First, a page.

To hook my students on the importance of statistics, I show them a few interesting statistical displays. I select some graphics related to events currently in the news and others that I tend to use from semester to semester. One of my favorites is the Health and Wealth of Nations display from Gapminder, which is a creative display of four variables using motion.
After presenting and discussing these graphics, I lead a discussion about the definition of statistics. I do a big statistics sales pitch at this point because I feel strongly that the math my students learn in our study of statistics is some of the most useful material they will learn in high school.
So that we have a data set to come back to at various points in our study of statistics, I ask my students to fill out a survey like the one linked here (or as Anonymous Statistics Survey.pdf at right):
I am careful to ask students some questions with categorical responses like "what color hair do you have?" and others with quantitative responses like "how many hours of sleep did you get last night?" Other variables like "birthdate" will generate discussion about how the variable type is not always determined by whether the values it takes are numbers or text.
From our class data set, my students will be able to explore distributions of single variables as well as correlations between two variables. I have found that students generally enjoy using data about themselves – especially if I include some funny variables like "how many outfits did you try on this morning?" or "what % of the time do you text when you visit the restroom?"
I use a Google form for this survey for a couple of reasons. First, my students can respond to the survey using any device. Most will use their cell phone or an ipod, but they could use a personal or school laptop or tablet as well. Second, when everyone has answered the survey, I can alter the settings of the document so that students have access to the class results.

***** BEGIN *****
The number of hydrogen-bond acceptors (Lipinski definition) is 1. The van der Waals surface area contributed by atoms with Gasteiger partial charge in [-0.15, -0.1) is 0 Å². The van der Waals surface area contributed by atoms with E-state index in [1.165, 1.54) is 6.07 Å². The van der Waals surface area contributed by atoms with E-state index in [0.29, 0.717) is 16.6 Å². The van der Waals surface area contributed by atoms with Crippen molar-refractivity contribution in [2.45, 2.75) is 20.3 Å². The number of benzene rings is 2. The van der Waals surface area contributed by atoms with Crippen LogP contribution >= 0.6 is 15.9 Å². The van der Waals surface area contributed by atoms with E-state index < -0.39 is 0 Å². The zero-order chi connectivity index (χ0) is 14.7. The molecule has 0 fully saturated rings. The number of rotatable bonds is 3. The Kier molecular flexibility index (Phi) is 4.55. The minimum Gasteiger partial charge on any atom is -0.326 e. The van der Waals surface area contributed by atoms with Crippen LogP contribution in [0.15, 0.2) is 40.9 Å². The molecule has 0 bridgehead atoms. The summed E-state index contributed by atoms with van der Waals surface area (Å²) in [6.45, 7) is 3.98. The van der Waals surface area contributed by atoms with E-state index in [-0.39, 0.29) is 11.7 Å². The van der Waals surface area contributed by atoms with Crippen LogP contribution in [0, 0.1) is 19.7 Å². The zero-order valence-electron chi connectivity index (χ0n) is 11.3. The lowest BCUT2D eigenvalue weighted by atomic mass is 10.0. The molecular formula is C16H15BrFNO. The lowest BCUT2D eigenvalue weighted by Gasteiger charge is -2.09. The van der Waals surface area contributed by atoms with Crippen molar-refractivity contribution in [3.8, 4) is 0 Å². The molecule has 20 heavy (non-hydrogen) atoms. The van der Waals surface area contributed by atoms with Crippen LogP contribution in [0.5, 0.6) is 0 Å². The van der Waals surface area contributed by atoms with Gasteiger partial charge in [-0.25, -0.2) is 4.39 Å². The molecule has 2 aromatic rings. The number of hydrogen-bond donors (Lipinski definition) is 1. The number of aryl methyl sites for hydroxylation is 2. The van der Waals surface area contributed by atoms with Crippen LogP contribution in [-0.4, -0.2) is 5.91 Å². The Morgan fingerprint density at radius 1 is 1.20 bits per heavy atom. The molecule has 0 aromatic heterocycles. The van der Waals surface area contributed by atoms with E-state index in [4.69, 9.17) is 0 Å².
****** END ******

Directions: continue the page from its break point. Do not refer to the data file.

After my students have submitted their Google Forms to answer the survey, I provide them with a link to the class results. I ask students to arrange themselves in groups of 3 and take one laptop per group from the cart so they can access our data set.
For the next 40 minutes, these groups will select and explore either a one- or two-variable data set from our class data. This is a very open-ended assignment and I prepare my students for it by discussing it directly. I make it clear that THEY choose whether to examine a single variable or the relationship between two variables; THEY decide what questions to answer about the data; THEY select the most appropriate display that will help their classmates understand the data. I tell my students that I am not quite sure how much they know about statistics and part of what I hope to learn from the day's activity is where they are in their understanding of statistics.
I ask my students to use the following protocol in completing the group work [MP3]:
Students work in their groups for 40 minutes. During this time I set the overhead timer so that they know how much time they have left to get their presentation ready. Although I circulate around the room to listen to their conversations and determine how much they know about statistics, I do not provide much guidance at this point. I want my students to learn to ask questions of themselves and each other and this is a good time for them to practice that [MP3].
In order to move through the presentations efficiently, I order the groups by passing out numbers while they work. Because I have been listening in on their discussions, I am able to choose an order that will make the presentations go more smoothly. For example, if two groups chose the same variable with different types of displays, I might put them back to back. If one group had a particularly weak presentation, I might have them present first or second.
Each group of students comes to the front of the room with their posters and presents their findings to the class. [MP3, MP6] I encourage questions from the audience after each presentation.
After the presentations, I bring the group back together for a wrap-up. I point out interesting features of the presentations and begin using some of the statistics terms that students will learn in the unit (categorical and quantitative data, individuals, variables, etc). I explain that the evening's homework, WS Descriptive Stats Vocabulary is a packet that introduces 12 really important terms. I expect that the homework will take my students about 45 minutes to finish.